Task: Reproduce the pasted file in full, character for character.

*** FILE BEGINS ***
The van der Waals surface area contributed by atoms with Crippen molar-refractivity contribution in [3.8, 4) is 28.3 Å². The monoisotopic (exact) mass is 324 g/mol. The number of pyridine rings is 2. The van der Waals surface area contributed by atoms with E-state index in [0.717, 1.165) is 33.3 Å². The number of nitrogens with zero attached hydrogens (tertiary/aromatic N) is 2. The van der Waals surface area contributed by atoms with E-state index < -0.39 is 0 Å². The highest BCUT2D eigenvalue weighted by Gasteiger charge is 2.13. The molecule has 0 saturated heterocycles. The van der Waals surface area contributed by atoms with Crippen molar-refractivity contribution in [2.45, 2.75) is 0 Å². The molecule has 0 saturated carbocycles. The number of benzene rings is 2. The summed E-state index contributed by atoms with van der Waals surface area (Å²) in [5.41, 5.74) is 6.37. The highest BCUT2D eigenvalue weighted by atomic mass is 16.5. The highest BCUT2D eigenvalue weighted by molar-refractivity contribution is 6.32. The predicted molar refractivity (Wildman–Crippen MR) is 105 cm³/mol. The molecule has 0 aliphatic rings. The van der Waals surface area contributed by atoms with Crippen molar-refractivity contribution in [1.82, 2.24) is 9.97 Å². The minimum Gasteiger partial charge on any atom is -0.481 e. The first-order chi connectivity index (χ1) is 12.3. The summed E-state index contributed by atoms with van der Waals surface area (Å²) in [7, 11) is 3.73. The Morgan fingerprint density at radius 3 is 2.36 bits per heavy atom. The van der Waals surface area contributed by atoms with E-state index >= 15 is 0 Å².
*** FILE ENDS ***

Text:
The van der Waals surface area contributed by atoms with Crippen molar-refractivity contribution in [3.8, 4) is 28.3 Å². The monoisotopic (exact) mass is 324 g/mol. The number of pyridine rings is 2. The van der Waals surface area contributed by atoms with E-state index in [0.717, 1.165) is 33.3 Å². The number of nitrogens with zero attached hydrogens (tertiary/aromatic N) is 2. The van der Waals surface area contributed by atoms with E-state index < -0.39 is 0 Å². The highest BCUT2D eigenvalue weighted by Gasteiger charge is 2.13. The molecule has 0 saturated heterocycles. The van der Waals surface area contributed by atoms with Crippen molar-refractivity contribution in [2.45, 2.75) is 0 Å². The molecule has 0 saturated carbocycles. The number of benzene rings is 2. The summed E-state index contributed by atoms with van der Waals surface area (Å²) in [5.41, 5.74) is 6.37. The highest BCUT2D eigenvalue weighted by atomic mass is 16.5. The highest BCUT2D eigenvalue weighted by molar-refractivity contribution is 6.32. The predicted molar refractivity (Wildman–Crippen MR) is 105 cm³/mol. The molecule has 0 aliphatic rings. The van der Waals surface area contributed by atoms with Crippen molar-refractivity contribution in [1.82, 2.24) is 9.97 Å². The minimum Gasteiger partial charge on any atom is -0.481 e. The first-order chi connectivity index (χ1) is 12.3. The summed E-state index contributed by atoms with van der Waals surface area (Å²) in [7, 11) is 3.73. The Morgan fingerprint density at radius 3 is 2.36 bits per heavy atom. The van der Waals surface area contributed by atoms with E-state index >= 15 is 0 Å².